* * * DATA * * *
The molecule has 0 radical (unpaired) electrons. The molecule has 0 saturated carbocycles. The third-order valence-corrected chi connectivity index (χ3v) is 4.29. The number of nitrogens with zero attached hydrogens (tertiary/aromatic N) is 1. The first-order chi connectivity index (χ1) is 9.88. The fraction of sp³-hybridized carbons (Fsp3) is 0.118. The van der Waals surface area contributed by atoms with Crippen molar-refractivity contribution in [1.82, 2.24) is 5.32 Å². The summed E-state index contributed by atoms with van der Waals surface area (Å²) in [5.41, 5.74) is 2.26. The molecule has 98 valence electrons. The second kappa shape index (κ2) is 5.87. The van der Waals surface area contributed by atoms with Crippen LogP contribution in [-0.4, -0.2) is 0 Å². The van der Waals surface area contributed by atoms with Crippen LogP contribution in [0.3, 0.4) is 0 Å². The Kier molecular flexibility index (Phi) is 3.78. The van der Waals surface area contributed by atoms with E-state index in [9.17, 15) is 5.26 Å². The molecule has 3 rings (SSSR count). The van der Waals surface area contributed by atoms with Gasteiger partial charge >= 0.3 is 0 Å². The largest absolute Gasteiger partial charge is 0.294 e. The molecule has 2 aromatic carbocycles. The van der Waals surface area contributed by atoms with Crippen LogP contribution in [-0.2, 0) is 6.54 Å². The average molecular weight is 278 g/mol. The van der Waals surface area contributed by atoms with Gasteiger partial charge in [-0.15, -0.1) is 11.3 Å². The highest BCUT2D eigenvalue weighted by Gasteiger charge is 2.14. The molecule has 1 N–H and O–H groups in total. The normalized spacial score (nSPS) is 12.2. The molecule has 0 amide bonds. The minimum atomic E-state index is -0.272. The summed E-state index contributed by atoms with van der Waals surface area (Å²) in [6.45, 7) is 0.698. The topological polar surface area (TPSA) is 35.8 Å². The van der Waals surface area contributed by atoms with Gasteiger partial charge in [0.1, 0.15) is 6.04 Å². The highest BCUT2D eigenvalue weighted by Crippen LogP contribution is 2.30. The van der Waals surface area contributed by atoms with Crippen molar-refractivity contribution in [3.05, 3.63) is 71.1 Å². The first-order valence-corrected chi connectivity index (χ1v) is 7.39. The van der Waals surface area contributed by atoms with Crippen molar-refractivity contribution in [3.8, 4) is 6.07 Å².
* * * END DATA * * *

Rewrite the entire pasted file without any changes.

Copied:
The molecule has 0 radical (unpaired) electrons. The molecule has 0 saturated carbocycles. The third-order valence-corrected chi connectivity index (χ3v) is 4.29. The number of nitrogens with zero attached hydrogens (tertiary/aromatic N) is 1. The first-order chi connectivity index (χ1) is 9.88. The fraction of sp³-hybridized carbons (Fsp3) is 0.118. The van der Waals surface area contributed by atoms with Crippen molar-refractivity contribution in [1.82, 2.24) is 5.32 Å². The summed E-state index contributed by atoms with van der Waals surface area (Å²) in [5.41, 5.74) is 2.26. The molecule has 98 valence electrons. The second kappa shape index (κ2) is 5.87. The van der Waals surface area contributed by atoms with Crippen LogP contribution in [-0.4, -0.2) is 0 Å². The van der Waals surface area contributed by atoms with Crippen LogP contribution in [0.3, 0.4) is 0 Å². The Kier molecular flexibility index (Phi) is 3.78. The van der Waals surface area contributed by atoms with E-state index in [9.17, 15) is 5.26 Å². The molecule has 3 rings (SSSR count). The van der Waals surface area contributed by atoms with Gasteiger partial charge >= 0.3 is 0 Å². The largest absolute Gasteiger partial charge is 0.294 e. The molecule has 2 aromatic carbocycles. The van der Waals surface area contributed by atoms with Crippen LogP contribution in [-0.2, 0) is 6.54 Å². The average molecular weight is 278 g/mol. The van der Waals surface area contributed by atoms with Gasteiger partial charge in [-0.15, -0.1) is 11.3 Å². The highest BCUT2D eigenvalue weighted by Gasteiger charge is 2.14. The molecule has 1 N–H and O–H groups in total. The normalized spacial score (nSPS) is 12.2. The molecule has 0 amide bonds. The minimum atomic E-state index is -0.272. The summed E-state index contributed by atoms with van der Waals surface area (Å²) in [6.45, 7) is 0.698. The topological polar surface area (TPSA) is 35.8 Å². The van der Waals surface area contributed by atoms with Gasteiger partial charge in [0.1, 0.15) is 6.04 Å². The highest BCUT2D eigenvalue weighted by Crippen LogP contribution is 2.30. The van der Waals surface area contributed by atoms with Crippen molar-refractivity contribution in [3.05, 3.63) is 71.1 Å². The first-order valence-corrected chi connectivity index (χ1v) is 7.39. The van der Waals surface area contributed by atoms with Crippen molar-refractivity contribution in [3.8, 4) is 6.07 Å².